Additionally, the 22 year old has always found goals throughout his career, with his Bundesliga record from spells with Mainz and Leverkusen standing at 38 goals in 131 outings. His offside strike that hit the bar against Manchester United on Monday night illustrated the epitome of Schurrle’s utility; his ability to find the net from long range via his exceptional technique despite often having little space to work in. The winger-forward’s knack of finding the net could turn the occasional draw into a win for the Blues, and it also gifts him a decent chance of being a regular on the Blues bench for his ability to change the game, or at least the score line, through relatively little opportunity.
And admittedly, the comparisons with Marco Marin are a tad unfair. Superficial commonalities are aplenty, but it’s quite clear that Schurrle possesses far greater quality and potential than his fellow German. Marin never settled at Stamford Bridge and immediately looked out of place, but even his Bundesliga record was vastly underwhelming in comparison to Schurrle.
But overall, it’s hard to see quite where Schurrle fits in to the master plan. It’s quite clear the Old Trafford experiment won’t be replicated in the near future considering it’s limited success, and the Blues have a wealth of bodies in midfield, that all seem to suit Mourinho’s new methodology of play in a more natural sense than the winger-forward.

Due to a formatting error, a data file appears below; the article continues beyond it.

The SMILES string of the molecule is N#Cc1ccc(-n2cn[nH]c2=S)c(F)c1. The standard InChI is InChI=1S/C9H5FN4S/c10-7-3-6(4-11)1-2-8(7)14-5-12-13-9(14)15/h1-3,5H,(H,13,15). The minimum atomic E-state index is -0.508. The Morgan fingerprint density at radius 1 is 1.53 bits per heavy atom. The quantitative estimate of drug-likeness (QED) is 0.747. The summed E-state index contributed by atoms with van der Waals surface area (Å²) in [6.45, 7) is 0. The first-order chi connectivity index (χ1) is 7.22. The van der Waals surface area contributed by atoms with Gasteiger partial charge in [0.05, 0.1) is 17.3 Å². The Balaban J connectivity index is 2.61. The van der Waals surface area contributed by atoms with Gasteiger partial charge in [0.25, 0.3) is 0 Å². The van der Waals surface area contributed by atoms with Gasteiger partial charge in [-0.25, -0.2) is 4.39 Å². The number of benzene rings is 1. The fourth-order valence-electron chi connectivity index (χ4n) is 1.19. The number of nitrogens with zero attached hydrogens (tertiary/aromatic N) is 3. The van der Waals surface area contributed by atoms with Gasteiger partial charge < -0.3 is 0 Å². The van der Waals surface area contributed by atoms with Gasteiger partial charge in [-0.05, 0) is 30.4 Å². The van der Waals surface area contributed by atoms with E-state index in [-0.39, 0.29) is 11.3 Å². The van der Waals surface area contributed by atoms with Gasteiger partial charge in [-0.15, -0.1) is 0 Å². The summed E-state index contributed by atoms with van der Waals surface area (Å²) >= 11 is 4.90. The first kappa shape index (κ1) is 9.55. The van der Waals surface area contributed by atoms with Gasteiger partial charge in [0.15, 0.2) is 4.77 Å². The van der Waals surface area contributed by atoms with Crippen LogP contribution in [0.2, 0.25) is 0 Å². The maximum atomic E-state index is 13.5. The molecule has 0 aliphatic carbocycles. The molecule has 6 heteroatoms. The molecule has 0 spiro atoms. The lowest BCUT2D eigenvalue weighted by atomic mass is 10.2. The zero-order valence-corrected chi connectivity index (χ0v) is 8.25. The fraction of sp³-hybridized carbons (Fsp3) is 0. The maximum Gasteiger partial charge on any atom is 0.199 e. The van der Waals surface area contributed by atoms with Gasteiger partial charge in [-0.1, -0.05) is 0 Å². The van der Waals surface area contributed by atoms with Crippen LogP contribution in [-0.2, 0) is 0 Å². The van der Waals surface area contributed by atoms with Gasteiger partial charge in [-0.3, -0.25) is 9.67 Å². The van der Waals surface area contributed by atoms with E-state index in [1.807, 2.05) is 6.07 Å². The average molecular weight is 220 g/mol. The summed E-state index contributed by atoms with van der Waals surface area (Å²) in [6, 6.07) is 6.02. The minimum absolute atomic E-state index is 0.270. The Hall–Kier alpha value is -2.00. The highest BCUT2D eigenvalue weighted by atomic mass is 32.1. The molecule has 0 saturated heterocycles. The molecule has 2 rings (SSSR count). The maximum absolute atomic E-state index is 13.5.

To suggest he’ll become the next Marco Marin however might be a step too far. Unlike the Sevilla loanee, Schurrle comes with a preceding reputation and great quality, and in his pace, natural width and long-range shooting, offers something different and a more direct approach than the likes of Hazard, Mata and De Bruyne.
But even so, if it’s directness Mourinho is looking for, he’ll undoubtedly turn to a £32million purchase of his own choosing, rather than the German, and if Schurrle wants to feature heavily this term he’ll need to show his quality sooner rather than later, having not yet produced the goods in his three outings so far this season.
Will Andre Schurrle become the next Marco Marin?